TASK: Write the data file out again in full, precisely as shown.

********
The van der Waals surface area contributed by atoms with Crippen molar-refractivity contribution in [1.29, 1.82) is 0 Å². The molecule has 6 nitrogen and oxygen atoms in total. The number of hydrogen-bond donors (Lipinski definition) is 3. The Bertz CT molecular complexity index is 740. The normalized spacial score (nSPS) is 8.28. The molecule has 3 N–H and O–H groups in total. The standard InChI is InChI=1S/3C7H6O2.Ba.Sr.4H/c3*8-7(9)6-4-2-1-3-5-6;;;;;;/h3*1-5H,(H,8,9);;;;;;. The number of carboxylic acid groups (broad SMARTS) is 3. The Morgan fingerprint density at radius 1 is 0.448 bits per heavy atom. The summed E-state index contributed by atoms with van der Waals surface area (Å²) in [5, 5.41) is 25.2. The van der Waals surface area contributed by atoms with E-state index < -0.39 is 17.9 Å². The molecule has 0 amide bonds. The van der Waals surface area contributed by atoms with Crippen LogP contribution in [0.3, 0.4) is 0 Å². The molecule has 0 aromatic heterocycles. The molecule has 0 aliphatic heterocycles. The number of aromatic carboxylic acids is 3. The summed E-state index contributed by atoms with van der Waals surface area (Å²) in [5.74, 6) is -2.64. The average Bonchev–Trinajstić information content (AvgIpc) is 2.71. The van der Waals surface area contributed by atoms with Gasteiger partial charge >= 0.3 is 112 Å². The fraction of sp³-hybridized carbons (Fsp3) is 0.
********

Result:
The van der Waals surface area contributed by atoms with Crippen molar-refractivity contribution in [1.29, 1.82) is 0 Å². The molecule has 6 nitrogen and oxygen atoms in total. The number of hydrogen-bond donors (Lipinski definition) is 3. The Bertz CT molecular complexity index is 740. The normalized spacial score (nSPS) is 8.28. The molecule has 3 N–H and O–H groups in total. The standard InChI is InChI=1S/3C7H6O2.Ba.Sr.4H/c3*8-7(9)6-4-2-1-3-5-6;;;;;;/h3*1-5H,(H,8,9);;;;;;. The number of carboxylic acid groups (broad SMARTS) is 3. The Morgan fingerprint density at radius 1 is 0.448 bits per heavy atom. The summed E-state index contributed by atoms with van der Waals surface area (Å²) in [5, 5.41) is 25.2. The van der Waals surface area contributed by atoms with E-state index < -0.39 is 17.9 Å². The molecule has 0 amide bonds. The van der Waals surface area contributed by atoms with Crippen LogP contribution in [0.3, 0.4) is 0 Å². The molecule has 0 aromatic heterocycles. The molecule has 0 aliphatic heterocycles. The number of aromatic carboxylic acids is 3. The summed E-state index contributed by atoms with van der Waals surface area (Å²) in [5.74, 6) is -2.64. The average Bonchev–Trinajstić information content (AvgIpc) is 2.71. The van der Waals surface area contributed by atoms with Gasteiger partial charge >= 0.3 is 112 Å². The fraction of sp³-hybridized carbons (Fsp3) is 0.